…1 2 3 e & a 4 1 2 3 e & a 4 1 2 3 e & a 4
Now the verse kind of goes back and forth because he does the opening, let’s it ring, then plays the toms, then let’s it ring again, the goes back to the toms. So let’s play that all the way through.
Now coming out of the toms, going into the chorus, he does a stop. So he does a build and a stop on beat three. 1 & 2 & 3.
This is a dynamic build because we start quiet volume and then get louder.
And then, we go into the chorus.
Ok, let’s talk about the chorus to Jumper. This is probably the easiest part when you hear it on the drums, but it’s still a cool groove. This is the first time he goes to a straight rock beat, but what Brad does is he throws in a lot of ghost notes which is pretty standard in this kind of style. It adds a lot and as a young drummer, you don’t always hear those because you don’t know they’re being played. So the basic groove is
…1 2 3 & 4, 1 2 3 & 4
And that’s the main thing you’re hearing between the kick and the snare. But instead of just playing that…
He spices it up by throwing in ghost notes. Now ghost notes are the really quiet notes you play in between…
And he’s playing it on the ride.
Now to practice ghost notes, there’s a lot of ways you can do it, but if you’ve never played ’em, it’s really slow it down and work on the dynamics. Work on playing a really quiet part and then playing accenting 2 & 4. You can do a basic beat.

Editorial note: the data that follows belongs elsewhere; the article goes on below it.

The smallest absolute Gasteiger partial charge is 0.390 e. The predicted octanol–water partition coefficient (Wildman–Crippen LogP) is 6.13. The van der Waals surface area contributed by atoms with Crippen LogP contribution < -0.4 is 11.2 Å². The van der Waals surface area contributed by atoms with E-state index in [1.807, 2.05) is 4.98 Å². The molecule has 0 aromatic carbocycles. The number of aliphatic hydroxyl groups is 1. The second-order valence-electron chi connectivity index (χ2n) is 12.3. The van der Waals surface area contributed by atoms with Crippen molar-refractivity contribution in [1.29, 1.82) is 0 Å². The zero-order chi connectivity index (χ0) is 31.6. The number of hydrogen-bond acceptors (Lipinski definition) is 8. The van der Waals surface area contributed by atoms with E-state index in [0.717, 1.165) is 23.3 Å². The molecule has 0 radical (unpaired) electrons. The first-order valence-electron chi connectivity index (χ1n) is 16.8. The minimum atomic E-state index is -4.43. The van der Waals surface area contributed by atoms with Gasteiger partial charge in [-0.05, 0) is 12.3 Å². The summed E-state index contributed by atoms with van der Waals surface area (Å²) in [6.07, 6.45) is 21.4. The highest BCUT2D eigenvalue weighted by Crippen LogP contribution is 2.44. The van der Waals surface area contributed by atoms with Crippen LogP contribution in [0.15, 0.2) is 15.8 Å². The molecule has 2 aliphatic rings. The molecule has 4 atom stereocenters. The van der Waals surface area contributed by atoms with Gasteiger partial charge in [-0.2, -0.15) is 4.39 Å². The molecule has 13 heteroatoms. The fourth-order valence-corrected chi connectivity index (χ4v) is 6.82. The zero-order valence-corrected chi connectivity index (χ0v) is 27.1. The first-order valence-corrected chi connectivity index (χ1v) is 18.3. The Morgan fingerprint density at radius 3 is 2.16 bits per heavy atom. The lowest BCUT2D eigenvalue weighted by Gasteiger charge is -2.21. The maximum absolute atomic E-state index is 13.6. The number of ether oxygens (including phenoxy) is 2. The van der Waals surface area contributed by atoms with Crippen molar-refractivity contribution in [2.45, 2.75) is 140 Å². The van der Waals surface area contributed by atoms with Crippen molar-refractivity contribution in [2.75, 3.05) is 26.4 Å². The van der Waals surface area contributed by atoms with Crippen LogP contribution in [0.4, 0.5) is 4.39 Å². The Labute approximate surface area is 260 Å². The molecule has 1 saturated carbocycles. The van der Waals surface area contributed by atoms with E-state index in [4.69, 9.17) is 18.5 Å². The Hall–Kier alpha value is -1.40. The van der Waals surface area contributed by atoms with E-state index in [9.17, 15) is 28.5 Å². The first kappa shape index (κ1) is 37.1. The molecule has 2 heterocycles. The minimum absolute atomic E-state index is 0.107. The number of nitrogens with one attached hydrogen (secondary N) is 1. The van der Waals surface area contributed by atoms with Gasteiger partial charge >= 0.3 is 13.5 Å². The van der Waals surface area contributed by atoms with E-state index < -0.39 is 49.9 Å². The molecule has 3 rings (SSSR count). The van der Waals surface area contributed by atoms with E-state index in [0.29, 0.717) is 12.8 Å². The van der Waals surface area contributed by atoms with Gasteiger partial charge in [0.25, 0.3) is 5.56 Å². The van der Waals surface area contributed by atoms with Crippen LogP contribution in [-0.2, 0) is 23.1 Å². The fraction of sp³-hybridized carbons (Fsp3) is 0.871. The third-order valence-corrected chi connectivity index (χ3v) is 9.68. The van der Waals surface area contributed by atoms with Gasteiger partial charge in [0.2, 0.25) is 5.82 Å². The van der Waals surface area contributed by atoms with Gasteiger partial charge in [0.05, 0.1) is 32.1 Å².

So instead of playing…
Kind of a Nirvana drum beat, a basic drum beat, that a lot of guys learn early on, we can play that, but ghost note it.
You can simplify the kick drum and then practice the ghost notes like that. So that’s a good way to work on it. And then to play it again in the chorus.
Ok, let’s talk about the bridge of this song. Now this is cool because it goes to a different tom beat that’s got a really cool vibe to it and there’s a fill that comes out of that chorus where the accent’s on beat four. & a 3 e & 4.
And then from there right into the tom thing.
So we’re playing alternating hands and just doing different accents. & a 1 & a 2 a 3 e & a 4 & a 1 & a 2 a 3 e & a 4.
And then halfway through, he starts adding the snare drum in and what’s cool about this is that we get to use a paradiddle. It’s not surprising from a guy like this. There’s one paradiddle at the end of each phrase where you have to do a double on the toms. So you go, you’re gonna play…
3 e & a 4 and that’s part of a paradiddle.
So now let’s add the snare drum into this tom pattern.
So the snare’s hitting on beat four. Then as he comes to the close of the bridge, he starts playing the snare on the two and the four before the fill. So let’s hear that progress.
So what that fill is, is just different accents. & 1 e & 2 e & 3 e & a 4 e & a.
And then one more fill before we actually go back into the chorus. It’s a similar thing: 1 e & 2 e & 3 & and then triplets trip-el-it, trip-el-it.
But then it goes to the toms on the triplet.
Now let’s put the toms all together with the snare and the fill.
Hey thanks for watching. I hope you enjoyed it. Please feel free to request a song, check around the site, we’ve got all kind of things, we’ve got new things coming all the time, and click on our advertisements.